The darkness that descended after my son was born felt different.
For starters, I couldn’t sleep. In the past, when I’d been depressed, I slept and ate more. Now, despite my body being exhausted and needing to heal from a difficult birth, my brain wouldn’t shut off for even the brief windows when my son was sleeping. I felt electrified—and not in a good way.
Mornings were the worst. During other bouts of depression, my mood was best in the morning, plummeting as the day went on. But now, there was something about the daylight that caused hopelessness to rise up around me. Despite the yellow warmth of the rays splashing across my wood floors. Despite the beautiful, healthy child I cradled in my arms, and the love that was snowballing between us. It was raw, gnawing and terrifying.
Now a new study published in Trends in Neuroscience suggests a reason why my postpartum depression and anxiety felt distinct from episodes I’d experienced before. It turns out that beyond the logistical differences of having a new baby to care for, perinatal mood disorders may also look different from a neurobiological standpoint.
According to study co-author, behavioral neuroscientist Jodi Pawluski, "Motherhood really can change the mother, which is something we often overlook. And we forget about examining the neurobiology of maternal mental health and maternal mental illness, particularly anxiety.”
The differences shown in the fMRI images indicate that women suffering from postpartum depression could benefit from treatments that target these anomalies.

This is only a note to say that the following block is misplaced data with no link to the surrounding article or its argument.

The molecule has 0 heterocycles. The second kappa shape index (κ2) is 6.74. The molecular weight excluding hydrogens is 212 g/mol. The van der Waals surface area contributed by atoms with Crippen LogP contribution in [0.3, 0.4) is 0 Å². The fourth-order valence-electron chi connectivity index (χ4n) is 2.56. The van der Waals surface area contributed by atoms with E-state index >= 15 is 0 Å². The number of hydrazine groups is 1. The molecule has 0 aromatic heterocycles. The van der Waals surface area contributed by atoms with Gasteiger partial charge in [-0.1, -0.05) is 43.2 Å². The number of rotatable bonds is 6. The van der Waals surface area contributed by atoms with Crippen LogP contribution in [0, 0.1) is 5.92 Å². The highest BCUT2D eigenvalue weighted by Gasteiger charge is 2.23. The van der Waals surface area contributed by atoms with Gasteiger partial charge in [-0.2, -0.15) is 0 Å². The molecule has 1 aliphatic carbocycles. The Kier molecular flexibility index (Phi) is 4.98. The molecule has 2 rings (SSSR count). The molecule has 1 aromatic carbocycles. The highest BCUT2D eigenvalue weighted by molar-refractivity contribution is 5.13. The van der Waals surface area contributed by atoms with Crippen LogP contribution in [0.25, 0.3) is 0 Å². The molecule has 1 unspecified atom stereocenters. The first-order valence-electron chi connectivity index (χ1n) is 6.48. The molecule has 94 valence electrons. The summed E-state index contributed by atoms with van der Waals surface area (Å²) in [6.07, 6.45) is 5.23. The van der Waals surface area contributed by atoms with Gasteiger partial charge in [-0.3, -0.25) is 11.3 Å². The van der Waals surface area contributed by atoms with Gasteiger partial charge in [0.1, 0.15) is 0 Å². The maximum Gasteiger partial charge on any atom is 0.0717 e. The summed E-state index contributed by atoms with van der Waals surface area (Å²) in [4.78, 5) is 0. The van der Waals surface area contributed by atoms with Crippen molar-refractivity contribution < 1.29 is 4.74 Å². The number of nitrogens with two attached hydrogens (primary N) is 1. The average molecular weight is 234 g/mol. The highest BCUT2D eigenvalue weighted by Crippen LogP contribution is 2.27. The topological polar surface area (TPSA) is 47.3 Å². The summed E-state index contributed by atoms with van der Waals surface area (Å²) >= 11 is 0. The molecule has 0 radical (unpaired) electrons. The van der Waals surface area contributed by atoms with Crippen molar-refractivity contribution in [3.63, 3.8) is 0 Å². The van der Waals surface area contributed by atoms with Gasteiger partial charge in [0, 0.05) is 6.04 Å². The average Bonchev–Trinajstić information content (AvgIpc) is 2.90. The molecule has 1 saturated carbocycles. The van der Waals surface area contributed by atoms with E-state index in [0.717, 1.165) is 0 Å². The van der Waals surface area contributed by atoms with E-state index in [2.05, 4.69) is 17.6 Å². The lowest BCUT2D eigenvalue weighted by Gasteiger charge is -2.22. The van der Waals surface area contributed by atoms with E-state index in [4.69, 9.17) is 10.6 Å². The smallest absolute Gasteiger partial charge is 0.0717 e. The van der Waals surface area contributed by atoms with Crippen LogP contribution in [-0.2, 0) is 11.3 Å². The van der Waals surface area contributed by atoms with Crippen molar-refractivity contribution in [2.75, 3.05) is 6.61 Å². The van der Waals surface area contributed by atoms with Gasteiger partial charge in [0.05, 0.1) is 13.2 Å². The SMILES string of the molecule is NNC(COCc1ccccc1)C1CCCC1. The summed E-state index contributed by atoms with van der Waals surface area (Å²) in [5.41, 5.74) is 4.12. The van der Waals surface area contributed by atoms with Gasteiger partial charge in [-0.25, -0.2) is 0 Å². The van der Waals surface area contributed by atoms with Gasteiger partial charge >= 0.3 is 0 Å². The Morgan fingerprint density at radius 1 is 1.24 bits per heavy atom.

Using functional magnetic resonance imaging (fMRI), the study showed that the brain activity of women with postpartum depression varies from the brain activity of depression sufferers who aren't parents. Authors of the study noted a difference in the way the amygdala, a part of the brain responsible for emotions, responds.
When exposed to emotional cues, the brains of people with generalized anxiety and depression often show an increase of activity in the amygdala. In contrast, new mothers show a decrease of activity in the amygdala when exposed to emotional cues that aren't related to their babies. The differences shown in the fMRI images indicate that women suffering from postpartum depression could benefit from treatments that target these anomalies.
The study concludes that "there is an intricate interplay among maternal mental health, the mother–infant relationship, and the neurobiological mechanisms mediating them that needs to be the focus of future study" and that further research needs to be done to determine if current treatment of perinatal mood disorders is adequate, or if it could be improved upon.
And anything that can further understand postpartum depression, should be considered a win in every mom's book. Pawluski sums it up best when he writes, "[Parenthood] is a life changer. It's fantastic, terrifying, amazing, frustrating, exhausting, thrilling, and everything in between. It is not always a happy time, and we need to understand that, talk about it, and figure why it can trigger mental illnesses in so many women. If we can improve the health and well-being of the mother, we will improve the health and well-being of the child and family."